Security Alert: Critical Vulnerability in Microsoft Exchange

Author: Craig Pollack Date: Mar 10, 2021 Topics: Cybersecurity

Microsoft recently announced the discovery of a critical exploit in its Exchange Server products. These vulnerabilities are simple for attackers of any sophistication level to exploit.

Microsoft has advised organizations that use on-premise Exchange servers, or have servers with “OWA” websites open to the internet for any reason, to deploy these patches immediately AND evaluate their systems for any indicators of compromise (IOCs).

Hundreds of thousands of Microsoft Exchange Server systems have been hacked by what appears to be an unusually aggressive Chinese cyber espionage unit. Compromised systems have a powerful backdoor Trojan Horse installed allowing the attackers to take complete control of the Exchange server with the potential to take control of the entire computer network.

As soon as Microsoft revealed the exploit and released the corresponding patches, FPA acted immediately to assess the risk to our clients and begin the deployment process. However, because the exploit existed for some time prior to Microsoft’s announcement, affected organizations may still be at risk: deploying the patch will not remove any malware or footholds that may have already been installed by attackers. Our clients who were vulnerable for any period of time have already been informed, and consulted on their level of exposure and risk.

NOTE: This exploit does not exist for organizations who have their email hosted on Microsoft 365 (due to differences in how these email servers work). As the majority of FPA clients use Microsoft 365 for their email, only a small handful of our clients may have been exposed to this vulnerability at all.

If Microsoft Exchange server is running on your network

We strongly suggest you take the following steps immediately. These steps are based on recommendations from the U.S. Cybersecurity & Infrastructure Security Agency and Microsoft.

1. Have your IT manager or vendor review and evaluate your network for “Indicators of Compromise” (IOC):
  • The U.S. Cybersecurity & Infrastructure Security Agency (CISA) and Microsoft have released an IOC Detection Tool your IT people can use to see if you’ve been victimized by this attack.
2. If the “Indicators of Compromise” confirm you have been breached:
  • Have IT immediately disconnect your Exchange Server from the network.
  • You may have to make a breach disclosure announcement. As such, contact your attorney to protect your interests.
  • If you have cyber-liability insurance, contact your broker.
  • Do not patch or update your Exchange Server until this has been cleared by your attorney and/or insurance carrier.
    • Updating your Exchange Server may destroy valuable evidence that, for example, might show that no breach disclosure is required.
    • For this reason, your attorney may recommend you to conduct a forensic analysis on your compromised system.
  • After your attorney and insurance carrier give the OK, have IT take corrective steps in accordance with your Incident Response Plan to remove any malicious software from your network
    • Proper response to the indicators of compromise are essential to eradicate adversaries already on your network and must be accomplished in conjunction with measures to secure the Microsoft Exchange environment.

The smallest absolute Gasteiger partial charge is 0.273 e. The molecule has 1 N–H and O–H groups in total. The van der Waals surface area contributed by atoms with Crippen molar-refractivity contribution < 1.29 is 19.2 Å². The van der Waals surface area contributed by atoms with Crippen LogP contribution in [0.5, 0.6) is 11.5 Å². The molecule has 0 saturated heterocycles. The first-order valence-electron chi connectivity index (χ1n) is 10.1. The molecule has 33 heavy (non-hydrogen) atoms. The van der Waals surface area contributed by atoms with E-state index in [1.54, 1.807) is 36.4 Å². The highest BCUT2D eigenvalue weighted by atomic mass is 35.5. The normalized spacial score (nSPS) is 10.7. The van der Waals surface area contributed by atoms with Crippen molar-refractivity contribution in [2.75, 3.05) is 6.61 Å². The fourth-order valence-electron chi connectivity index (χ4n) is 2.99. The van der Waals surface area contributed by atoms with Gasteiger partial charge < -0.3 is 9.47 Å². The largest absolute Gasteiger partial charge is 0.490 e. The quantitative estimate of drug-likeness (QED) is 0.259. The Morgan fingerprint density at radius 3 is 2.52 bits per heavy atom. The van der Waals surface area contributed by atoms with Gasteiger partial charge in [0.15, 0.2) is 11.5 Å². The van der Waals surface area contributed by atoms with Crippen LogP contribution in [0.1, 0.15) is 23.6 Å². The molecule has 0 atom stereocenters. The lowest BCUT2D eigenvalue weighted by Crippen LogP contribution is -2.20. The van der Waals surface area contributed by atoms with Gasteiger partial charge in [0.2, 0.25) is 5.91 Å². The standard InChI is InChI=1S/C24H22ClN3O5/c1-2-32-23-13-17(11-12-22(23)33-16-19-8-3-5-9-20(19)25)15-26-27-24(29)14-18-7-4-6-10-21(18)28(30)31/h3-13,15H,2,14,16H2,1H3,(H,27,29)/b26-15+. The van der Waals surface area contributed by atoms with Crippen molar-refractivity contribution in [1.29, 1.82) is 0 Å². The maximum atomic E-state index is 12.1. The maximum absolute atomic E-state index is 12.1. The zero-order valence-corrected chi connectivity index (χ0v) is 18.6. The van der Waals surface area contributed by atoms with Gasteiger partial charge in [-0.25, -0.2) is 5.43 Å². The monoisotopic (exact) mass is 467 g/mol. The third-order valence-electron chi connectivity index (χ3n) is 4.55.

3. If the “Indicators of Compromise” do not confirm you are a victim:
  • Have IT patch and update the Exchange Server immediately.
  • If IT is unable to patch the Exchange Server, remove the Exchange Server from the network immediately and upgrade to the latest supported version of Microsoft Exchange.
4. Ongoing Vigilance
  • Have IT closely monitor the situation for updates as we can expect new and updated information over the next several days and weeks.
  • Have IT double check the network and server configurations to ensure they comply with your IT security management standards and other best practices.
  • Have IT enhance their monitoring of network connections to your Exchange environment, including rigorous log review.   
  • Review your Incident Response Plan to see how well it covers the current situation and update as appropriate. 

NOTE: It's critical to understand that patching an already compromised system will not be sufficient to mitigate this situation. If the vulnerability has been exploited before being patched, then the adversary has already gained persistent access to, and control of, your entire network - even after patching.

additional resources

FPA and its partners in the cybersecurity world will be monitoring this situation as it develops, and will be ready to act on any new information that comes to light. And if the threat landscape changes for any of our clients, we will ensure they are informed and defended, to the best of our abilities. 

If you're an existing client of FPA, rest assured we're on top of this.  If you're currently not an FPA Managed Services client, feel free to reach out to us if there's anything we can do to help or feel free to shoot me an email to discuss this in more detail.


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Craig Pollack

Craig Pollack

Craig is the Founder & CEO of FPA Technology Services, Inc. Craig provides the strategy and direction for FPA, ensuring its clients, business owners, and key decision makers leverage technology as efficiently and effectively as possible. With over 30 years of experience building the preeminent IT Service Provider in the Southern California area, Craig is one of the area’s leading authorities on how small to mid-sized businesses can best leverage and secure their technology to achieve their business objectives.